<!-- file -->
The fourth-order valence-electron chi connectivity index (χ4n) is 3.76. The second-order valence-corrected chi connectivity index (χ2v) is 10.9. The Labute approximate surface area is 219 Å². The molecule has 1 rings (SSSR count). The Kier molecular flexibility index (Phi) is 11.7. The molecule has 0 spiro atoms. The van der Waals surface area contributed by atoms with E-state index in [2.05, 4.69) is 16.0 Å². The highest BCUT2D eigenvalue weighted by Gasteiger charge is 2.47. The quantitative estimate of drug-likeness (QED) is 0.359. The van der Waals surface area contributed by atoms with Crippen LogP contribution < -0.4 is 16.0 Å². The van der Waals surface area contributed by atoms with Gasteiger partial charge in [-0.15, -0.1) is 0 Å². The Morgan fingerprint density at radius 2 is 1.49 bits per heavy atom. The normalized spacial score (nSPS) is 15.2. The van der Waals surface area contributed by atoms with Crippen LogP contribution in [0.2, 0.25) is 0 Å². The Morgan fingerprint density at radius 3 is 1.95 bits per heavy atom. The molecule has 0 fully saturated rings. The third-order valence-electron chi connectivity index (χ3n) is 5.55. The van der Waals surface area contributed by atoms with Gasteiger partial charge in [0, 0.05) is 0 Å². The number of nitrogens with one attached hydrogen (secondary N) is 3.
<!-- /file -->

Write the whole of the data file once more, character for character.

The fourth-order valence-electron chi connectivity index (χ4n) is 3.76. The second-order valence-corrected chi connectivity index (χ2v) is 10.9. The Labute approximate surface area is 219 Å². The molecule has 1 rings (SSSR count). The Kier molecular flexibility index (Phi) is 11.7. The molecule has 0 spiro atoms. The van der Waals surface area contributed by atoms with E-state index in [2.05, 4.69) is 16.0 Å². The highest BCUT2D eigenvalue weighted by Gasteiger charge is 2.47. The quantitative estimate of drug-likeness (QED) is 0.359. The van der Waals surface area contributed by atoms with Crippen LogP contribution < -0.4 is 16.0 Å². The van der Waals surface area contributed by atoms with Gasteiger partial charge in [-0.15, -0.1) is 0 Å². The Morgan fingerprint density at radius 2 is 1.49 bits per heavy atom. The normalized spacial score (nSPS) is 15.2. The van der Waals surface area contributed by atoms with Crippen LogP contribution in [0.2, 0.25) is 0 Å². The Morgan fingerprint density at radius 3 is 1.95 bits per heavy atom. The molecule has 0 fully saturated rings. The third-order valence-electron chi connectivity index (χ3n) is 5.55. The van der Waals surface area contributed by atoms with Gasteiger partial charge in [0, 0.05) is 0 Å². The number of nitrogens with one attached hydrogen (secondary N) is 3.